January 18, 2006
The consumer group that made its mark claiming movie popcorn was unhealthy is now focusing on junk food advertising and children.
The Center for Science in the Public Interest planning to slap a lawsuit on the Kellogg's Corporation and the Nickelodeon Children's network for what it calls 'brainwashing.'
Advocacy groups are suing with the hopes that these companies will stop marketing junk food to kids. It's a problem that some parents see whenever they visit the grocery store.
"Well there is the response, 'Oh Mom I want that, I want that,' and you kind of have to kind of go, 'um, I don't want you to have that,' 'Why not?' 'It's just not that good for you. How would you like something else?" said parent Elaine Etter.
The Center for Science in the Public Interest claims the children's network, Nickelodeon, and Kellogg's Cereal are using well-researched marketing tactics that make children sick.
"It's a multimedia brainwashing campaign and a disease-promoting one, at that and parents are fed up," said Michael Jacobson of CSPI.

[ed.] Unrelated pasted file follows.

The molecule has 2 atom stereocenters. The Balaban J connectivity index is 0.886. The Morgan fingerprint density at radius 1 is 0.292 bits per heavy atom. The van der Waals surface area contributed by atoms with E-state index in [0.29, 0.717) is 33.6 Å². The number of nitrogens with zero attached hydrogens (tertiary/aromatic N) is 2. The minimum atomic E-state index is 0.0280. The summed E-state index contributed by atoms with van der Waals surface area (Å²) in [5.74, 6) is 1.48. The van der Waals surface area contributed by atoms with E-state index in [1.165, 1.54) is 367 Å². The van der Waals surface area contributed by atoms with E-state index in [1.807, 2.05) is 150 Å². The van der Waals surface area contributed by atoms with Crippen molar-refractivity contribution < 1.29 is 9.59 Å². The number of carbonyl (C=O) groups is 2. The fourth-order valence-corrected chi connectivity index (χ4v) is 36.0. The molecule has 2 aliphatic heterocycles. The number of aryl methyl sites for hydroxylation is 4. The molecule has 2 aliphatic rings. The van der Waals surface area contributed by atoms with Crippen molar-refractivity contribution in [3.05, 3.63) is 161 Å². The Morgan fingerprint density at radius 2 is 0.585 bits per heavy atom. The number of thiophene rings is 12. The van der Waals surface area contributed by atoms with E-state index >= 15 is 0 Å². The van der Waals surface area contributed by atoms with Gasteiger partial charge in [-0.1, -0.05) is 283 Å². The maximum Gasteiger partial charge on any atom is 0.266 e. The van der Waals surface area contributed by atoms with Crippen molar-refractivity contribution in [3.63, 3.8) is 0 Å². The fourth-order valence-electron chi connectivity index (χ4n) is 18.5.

"There's this Kool Aid pack and once you drink all the juice you can see riddles," said 9-year-old Sarah Alshawi. She said that's why she bought it.
Other parents don't see it as a problem.
"He just doesn't do that. Probably because he's heard us make fun of commercials enough that he doesn't get sucked into them too easily," said parent Richard Handler.
Both companies have fired back--Kellogg's saying "We have a long-standing commitment to advertising in a responsible manner and our messages accurately portray our products."
Nickelodeon also shows 10 percent of it's air time is spent on promoting healthy eating and exercise.
The plantiff complains that ads aimed at kids are mostly for high-calorie, low-nutrition food and drinks, while both companies say they have long commitments to healthy lifestyles.
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